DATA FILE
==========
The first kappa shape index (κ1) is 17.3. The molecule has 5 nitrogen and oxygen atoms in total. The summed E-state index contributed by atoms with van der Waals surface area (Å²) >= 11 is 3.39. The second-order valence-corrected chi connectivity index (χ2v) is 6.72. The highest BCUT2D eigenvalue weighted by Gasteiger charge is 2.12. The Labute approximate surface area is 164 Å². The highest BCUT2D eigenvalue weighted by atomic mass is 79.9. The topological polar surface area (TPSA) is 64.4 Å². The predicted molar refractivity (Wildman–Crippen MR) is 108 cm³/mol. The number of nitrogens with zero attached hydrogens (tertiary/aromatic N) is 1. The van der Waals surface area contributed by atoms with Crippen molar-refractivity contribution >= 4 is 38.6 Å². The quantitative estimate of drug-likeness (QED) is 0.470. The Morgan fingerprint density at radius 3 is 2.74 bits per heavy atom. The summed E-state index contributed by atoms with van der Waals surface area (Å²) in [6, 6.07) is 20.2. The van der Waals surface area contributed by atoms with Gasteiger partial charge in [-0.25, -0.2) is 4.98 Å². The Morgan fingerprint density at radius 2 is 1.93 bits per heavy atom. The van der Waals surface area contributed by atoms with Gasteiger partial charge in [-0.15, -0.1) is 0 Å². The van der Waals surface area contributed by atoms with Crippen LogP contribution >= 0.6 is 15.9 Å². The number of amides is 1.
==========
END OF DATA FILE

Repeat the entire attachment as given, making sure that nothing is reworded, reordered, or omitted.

The first kappa shape index (κ1) is 17.3. The molecule has 5 nitrogen and oxygen atoms in total. The summed E-state index contributed by atoms with van der Waals surface area (Å²) >= 11 is 3.39. The second-order valence-corrected chi connectivity index (χ2v) is 6.72. The highest BCUT2D eigenvalue weighted by Gasteiger charge is 2.12. The Labute approximate surface area is 164 Å². The highest BCUT2D eigenvalue weighted by atomic mass is 79.9. The topological polar surface area (TPSA) is 64.4 Å². The predicted molar refractivity (Wildman–Crippen MR) is 108 cm³/mol. The number of nitrogens with zero attached hydrogens (tertiary/aromatic N) is 1. The van der Waals surface area contributed by atoms with Crippen molar-refractivity contribution >= 4 is 38.6 Å². The quantitative estimate of drug-likeness (QED) is 0.470. The Morgan fingerprint density at radius 3 is 2.74 bits per heavy atom. The summed E-state index contributed by atoms with van der Waals surface area (Å²) in [6, 6.07) is 20.2. The van der Waals surface area contributed by atoms with Gasteiger partial charge in [-0.25, -0.2) is 4.98 Å². The Morgan fingerprint density at radius 2 is 1.93 bits per heavy atom. The van der Waals surface area contributed by atoms with Gasteiger partial charge in [-0.15, -0.1) is 0 Å². The van der Waals surface area contributed by atoms with Crippen LogP contribution >= 0.6 is 15.9 Å². The number of amides is 1.